Monday, August 18, 2014

What's up with flowchart dungeons?

My post on sterile dungeon maps touched on this slightly but I really must wonder why we keep churning out flowchart dungeons? So many dungeons are nothing but elaborate flowcharts, you can tell by the empty corridors and boxes those corridors lead to. Corridors are this ridiculous empty space in many dungeons put something in the corridors.

Think about the corridors you are exposed to in real life and what roll they serve, think about the activity they support and what you'd notice going on within them. Why would dungeon occupants virtually ignore corridors and what's going on within in them outside of the occasional wandering monster or random encounter? Think back to school, how quickly would teachers,students, and staff notice trouble in the corridors if it happened when classes were in session? Think of how full the corridors are between classes in a school or during a shift change in a factory, that's the sort of stuff that should be going on in your dungeon unless it's an abandoned tomb.

Dress up those corridors, have the locals pay attention to them, and determine how busy they are and a dungeon is going to grow into more then an endless repetition of floor tapping looking for pit traps (not a great place for traps in a active complex), kicking open doors, and fighting with the monsters on the other side. Dungeons don't have to be flowcharts.


  1. The first, and most basic, step in having active corridors is to take some time and a copy of the map to lay out 'reaction areas'. Basically, how far from various doors would people in rooms react to noises. Perhaps going with three bands:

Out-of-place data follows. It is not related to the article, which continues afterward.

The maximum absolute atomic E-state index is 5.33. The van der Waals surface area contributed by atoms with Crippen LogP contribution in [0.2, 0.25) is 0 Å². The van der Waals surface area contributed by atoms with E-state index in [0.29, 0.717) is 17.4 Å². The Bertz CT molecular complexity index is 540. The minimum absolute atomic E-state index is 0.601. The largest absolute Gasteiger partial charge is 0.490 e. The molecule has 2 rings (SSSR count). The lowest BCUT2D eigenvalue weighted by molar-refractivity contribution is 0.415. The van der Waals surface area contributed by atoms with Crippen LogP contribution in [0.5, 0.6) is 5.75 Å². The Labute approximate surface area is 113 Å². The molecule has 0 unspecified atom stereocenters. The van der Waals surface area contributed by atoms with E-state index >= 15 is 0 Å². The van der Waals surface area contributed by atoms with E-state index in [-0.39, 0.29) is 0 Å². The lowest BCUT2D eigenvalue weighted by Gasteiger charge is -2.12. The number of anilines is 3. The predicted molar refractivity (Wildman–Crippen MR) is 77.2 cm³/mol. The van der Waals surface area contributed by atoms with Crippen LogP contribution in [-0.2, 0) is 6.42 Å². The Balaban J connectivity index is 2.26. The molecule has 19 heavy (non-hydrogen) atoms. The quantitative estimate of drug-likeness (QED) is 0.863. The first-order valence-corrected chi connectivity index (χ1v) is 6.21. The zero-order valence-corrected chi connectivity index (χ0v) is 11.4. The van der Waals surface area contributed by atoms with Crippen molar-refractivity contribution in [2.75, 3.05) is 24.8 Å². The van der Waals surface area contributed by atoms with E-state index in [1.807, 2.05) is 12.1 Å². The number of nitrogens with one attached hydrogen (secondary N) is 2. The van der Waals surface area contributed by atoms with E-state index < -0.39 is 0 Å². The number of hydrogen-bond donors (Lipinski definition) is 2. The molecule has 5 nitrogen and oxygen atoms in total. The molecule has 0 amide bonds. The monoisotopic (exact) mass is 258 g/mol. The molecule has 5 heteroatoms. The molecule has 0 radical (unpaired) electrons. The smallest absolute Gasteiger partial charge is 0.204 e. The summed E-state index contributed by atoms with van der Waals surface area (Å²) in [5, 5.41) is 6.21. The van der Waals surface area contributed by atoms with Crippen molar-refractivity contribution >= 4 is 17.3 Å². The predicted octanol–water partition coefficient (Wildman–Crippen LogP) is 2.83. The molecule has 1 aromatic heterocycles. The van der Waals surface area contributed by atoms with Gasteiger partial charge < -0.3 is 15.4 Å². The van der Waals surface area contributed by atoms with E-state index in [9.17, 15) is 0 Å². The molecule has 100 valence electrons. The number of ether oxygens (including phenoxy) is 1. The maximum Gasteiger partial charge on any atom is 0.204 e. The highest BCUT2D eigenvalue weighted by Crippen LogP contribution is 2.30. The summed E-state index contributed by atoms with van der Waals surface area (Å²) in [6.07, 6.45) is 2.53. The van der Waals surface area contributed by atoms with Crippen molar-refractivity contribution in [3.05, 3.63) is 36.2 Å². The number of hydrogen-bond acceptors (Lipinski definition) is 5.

Obviously threatening and loud, (e.g. a fight, someone running screaming from the PCs).
    Not that noisy but out of place, (e,g, the PCs just walking and talking but they aren't speaking $LocalLanguage).
    Any sound, (e.g. someone walking past).

    Of course, the reaction isn't necessarily going to be "jump out and attack". An 'any sound' reaction could be a minor functionary throwing a door open and saying "I thought I made it clear that you guards can't take your smoke... breaks... oh dear."

  2. True - this returns to the misnomer of the 'wandering' monster. As many authors have discussed, there is an opportunity to meeting other denizens in the game environment, but the randomization of a lot of encounter tables doesn't make any sense.

    The critters/beings etc should have a little logic or purpose for being there - such as guarding, scavenging, transporting items, heading out to womp on other critters... And no reason the big-bad can't be encountered in this way to, as he/she/it moves about its domain.

    Setting up encounter zones/areas rather than room-based encounters may be a good way to incorporate this concept, as well.

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